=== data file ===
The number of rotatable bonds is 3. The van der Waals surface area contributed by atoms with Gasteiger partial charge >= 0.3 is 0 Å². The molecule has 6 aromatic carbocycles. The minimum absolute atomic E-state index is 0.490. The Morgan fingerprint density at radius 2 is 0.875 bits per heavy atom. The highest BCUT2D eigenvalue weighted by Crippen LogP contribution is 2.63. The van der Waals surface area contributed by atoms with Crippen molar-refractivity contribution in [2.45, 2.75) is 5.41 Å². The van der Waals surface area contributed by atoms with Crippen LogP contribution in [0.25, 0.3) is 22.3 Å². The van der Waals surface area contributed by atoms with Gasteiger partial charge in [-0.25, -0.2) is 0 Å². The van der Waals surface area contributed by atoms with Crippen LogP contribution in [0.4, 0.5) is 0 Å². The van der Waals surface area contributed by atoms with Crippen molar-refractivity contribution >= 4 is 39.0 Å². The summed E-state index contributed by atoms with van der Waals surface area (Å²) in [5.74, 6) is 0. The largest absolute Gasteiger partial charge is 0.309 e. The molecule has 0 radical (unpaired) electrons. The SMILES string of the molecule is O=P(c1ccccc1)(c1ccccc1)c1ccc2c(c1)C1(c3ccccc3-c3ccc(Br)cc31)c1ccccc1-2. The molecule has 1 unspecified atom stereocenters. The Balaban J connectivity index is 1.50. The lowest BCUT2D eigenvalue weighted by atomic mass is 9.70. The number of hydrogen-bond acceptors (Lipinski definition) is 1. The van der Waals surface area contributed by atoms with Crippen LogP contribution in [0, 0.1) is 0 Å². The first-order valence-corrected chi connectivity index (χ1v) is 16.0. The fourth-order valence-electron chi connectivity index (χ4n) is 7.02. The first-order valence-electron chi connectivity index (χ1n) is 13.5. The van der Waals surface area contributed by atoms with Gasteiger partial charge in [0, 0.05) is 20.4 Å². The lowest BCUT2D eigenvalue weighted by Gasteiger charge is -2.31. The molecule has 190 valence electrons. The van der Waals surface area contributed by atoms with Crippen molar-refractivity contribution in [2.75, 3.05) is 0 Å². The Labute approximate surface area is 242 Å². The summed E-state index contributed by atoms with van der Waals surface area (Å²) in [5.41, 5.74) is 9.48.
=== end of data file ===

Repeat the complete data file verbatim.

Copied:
The number of rotatable bonds is 3. The van der Waals surface area contributed by atoms with Gasteiger partial charge >= 0.3 is 0 Å². The molecule has 6 aromatic carbocycles. The minimum absolute atomic E-state index is 0.490. The Morgan fingerprint density at radius 2 is 0.875 bits per heavy atom. The highest BCUT2D eigenvalue weighted by Crippen LogP contribution is 2.63. The van der Waals surface area contributed by atoms with Crippen molar-refractivity contribution in [2.45, 2.75) is 5.41 Å². The van der Waals surface area contributed by atoms with Crippen LogP contribution in [0.25, 0.3) is 22.3 Å². The van der Waals surface area contributed by atoms with Gasteiger partial charge in [-0.25, -0.2) is 0 Å². The van der Waals surface area contributed by atoms with Crippen LogP contribution in [0.4, 0.5) is 0 Å². The van der Waals surface area contributed by atoms with Crippen molar-refractivity contribution >= 4 is 39.0 Å². The summed E-state index contributed by atoms with van der Waals surface area (Å²) in [5.74, 6) is 0. The largest absolute Gasteiger partial charge is 0.309 e. The molecule has 0 radical (unpaired) electrons. The SMILES string of the molecule is O=P(c1ccccc1)(c1ccccc1)c1ccc2c(c1)C1(c3ccccc3-c3ccc(Br)cc31)c1ccccc1-2. The molecule has 1 unspecified atom stereocenters. The Balaban J connectivity index is 1.50. The lowest BCUT2D eigenvalue weighted by atomic mass is 9.70. The number of hydrogen-bond acceptors (Lipinski definition) is 1. The van der Waals surface area contributed by atoms with Crippen LogP contribution in [0, 0.1) is 0 Å². The first-order valence-corrected chi connectivity index (χ1v) is 16.0. The fourth-order valence-electron chi connectivity index (χ4n) is 7.02. The first-order valence-electron chi connectivity index (χ1n) is 13.5. The van der Waals surface area contributed by atoms with Gasteiger partial charge in [0, 0.05) is 20.4 Å². The lowest BCUT2D eigenvalue weighted by Gasteiger charge is -2.31. The molecule has 190 valence electrons. The van der Waals surface area contributed by atoms with Crippen molar-refractivity contribution in [2.75, 3.05) is 0 Å². The Labute approximate surface area is 242 Å². The summed E-state index contributed by atoms with van der Waals surface area (Å²) in [5.41, 5.74) is 9.48.